A closer look at area ham-radio operators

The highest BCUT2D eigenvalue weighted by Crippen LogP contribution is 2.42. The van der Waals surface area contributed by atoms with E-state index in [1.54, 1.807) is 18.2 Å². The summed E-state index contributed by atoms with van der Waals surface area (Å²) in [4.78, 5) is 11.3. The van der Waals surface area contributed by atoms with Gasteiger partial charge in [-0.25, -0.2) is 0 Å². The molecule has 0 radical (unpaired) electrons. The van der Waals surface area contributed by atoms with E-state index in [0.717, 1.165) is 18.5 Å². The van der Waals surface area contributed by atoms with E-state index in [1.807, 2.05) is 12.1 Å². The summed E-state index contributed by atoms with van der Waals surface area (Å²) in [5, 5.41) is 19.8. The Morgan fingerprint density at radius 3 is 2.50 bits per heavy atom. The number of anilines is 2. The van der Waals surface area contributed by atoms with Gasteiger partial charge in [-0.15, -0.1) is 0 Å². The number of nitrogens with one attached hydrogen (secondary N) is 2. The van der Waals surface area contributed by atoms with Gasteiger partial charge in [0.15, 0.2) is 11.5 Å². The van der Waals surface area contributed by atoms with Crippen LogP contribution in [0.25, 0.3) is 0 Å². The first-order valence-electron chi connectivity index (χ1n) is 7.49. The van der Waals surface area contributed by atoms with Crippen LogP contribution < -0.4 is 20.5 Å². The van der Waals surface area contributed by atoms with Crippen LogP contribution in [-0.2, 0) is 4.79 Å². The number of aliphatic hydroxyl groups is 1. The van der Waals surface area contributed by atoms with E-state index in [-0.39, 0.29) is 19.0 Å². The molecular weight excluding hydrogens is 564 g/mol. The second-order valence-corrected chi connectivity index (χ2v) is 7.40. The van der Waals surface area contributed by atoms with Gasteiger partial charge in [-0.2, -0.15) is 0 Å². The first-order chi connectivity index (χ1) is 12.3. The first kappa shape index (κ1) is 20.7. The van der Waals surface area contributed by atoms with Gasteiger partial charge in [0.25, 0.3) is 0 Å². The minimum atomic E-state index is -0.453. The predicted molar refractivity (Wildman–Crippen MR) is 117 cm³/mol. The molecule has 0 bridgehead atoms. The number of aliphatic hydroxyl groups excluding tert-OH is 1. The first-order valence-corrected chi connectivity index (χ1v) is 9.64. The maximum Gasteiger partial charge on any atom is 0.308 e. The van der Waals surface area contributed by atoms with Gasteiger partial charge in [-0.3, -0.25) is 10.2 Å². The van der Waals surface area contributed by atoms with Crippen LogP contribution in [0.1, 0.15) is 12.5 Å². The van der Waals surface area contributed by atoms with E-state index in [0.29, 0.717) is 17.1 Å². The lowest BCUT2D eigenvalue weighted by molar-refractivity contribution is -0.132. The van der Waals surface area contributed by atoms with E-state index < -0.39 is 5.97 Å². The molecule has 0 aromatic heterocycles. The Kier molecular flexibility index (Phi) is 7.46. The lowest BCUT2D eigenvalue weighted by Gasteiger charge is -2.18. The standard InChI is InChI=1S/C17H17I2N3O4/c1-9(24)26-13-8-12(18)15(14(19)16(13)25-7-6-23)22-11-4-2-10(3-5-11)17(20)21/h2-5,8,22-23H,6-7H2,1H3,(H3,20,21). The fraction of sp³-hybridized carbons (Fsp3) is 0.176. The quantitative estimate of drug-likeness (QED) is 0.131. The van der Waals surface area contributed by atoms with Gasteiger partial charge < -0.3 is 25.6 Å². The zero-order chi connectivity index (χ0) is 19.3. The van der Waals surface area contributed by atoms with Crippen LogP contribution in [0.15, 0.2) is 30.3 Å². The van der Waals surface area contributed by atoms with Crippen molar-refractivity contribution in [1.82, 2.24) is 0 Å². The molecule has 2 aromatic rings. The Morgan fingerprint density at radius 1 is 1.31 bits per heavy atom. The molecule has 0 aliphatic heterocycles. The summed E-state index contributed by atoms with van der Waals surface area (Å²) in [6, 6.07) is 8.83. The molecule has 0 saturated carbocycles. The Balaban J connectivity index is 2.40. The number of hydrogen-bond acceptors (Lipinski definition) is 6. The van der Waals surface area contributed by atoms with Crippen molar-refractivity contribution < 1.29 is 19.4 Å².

first_imgExt. 2252; or fax to (626) 856-2758.160Want local news?Sign up for the Localist and stay informed Something went wrong. Please try again.subscribeCongratulations! You’re all set! During our big fires this autumn, radio operators helped speed evacuations in Malibu and Calabasas. Numbers of FCC-licensed “ham” operators volunteer as emergency communicators when power or telephone lines go down during disasters or emergencies. Many of our local disaster preparedness committees have radio operators involved. The Los Angeles Sheriff’s Department uses their services. The Industry substation has a group and the city of Glendora has trained operators who meet “in case.” (In Glendora, the group is called GEARS, Glendora Emergency Amateur Radio Service, and if you are interested, contact John Schmidt through the Glendora Police Department.) An estimated six million people throughout the world are ham operators. They are not involved in commercial or for-profit operations, which is why they are referred to as “amateur radio operators,” rather than because of any lack of skill or training. Ham radio is believed to have begun in the 1920s. Nowadays, radio signals are so powerful that operators get signals from space, including from the planet Jupiter. AD Quality Auto 360p 720p 1080p Top articles1/5READ MOREPettersson scores another winner, Canucks beat KingsThere are four major ham clubs in the San Gabriel Valley: RACES (Radio Amateur Civil Emergency Services), DCS (Disaster Communication Services), ARES (Amateur Radio Civil Emergency Services), and Auxiliary Communication Services. New members are welcome. The reason to pass a licensing exam is that operating privileges in wider segments of the radio frequency spectrum and higher power levels are allowed. Of course, all sorts of new electronic technology ensures that this hobby is just as modern as any other endeavor based on up-to-date discoveries and equipment. If you have radio-operator training, even if you need a refresher course, or are interested in finding out more, there is a one-day study session to help people earn a ham-radio license. The session will be held beginning at 9 a.m. Dec. 15 in West Covina. If you are interested in registering for the five-hour class, or are already licensed and would like to hook up with a local group, contact Nancy Aguilar at [email protected] or www.SCATS.org. Send information about your organization to [email protected], (626) 962-8811, last_img read more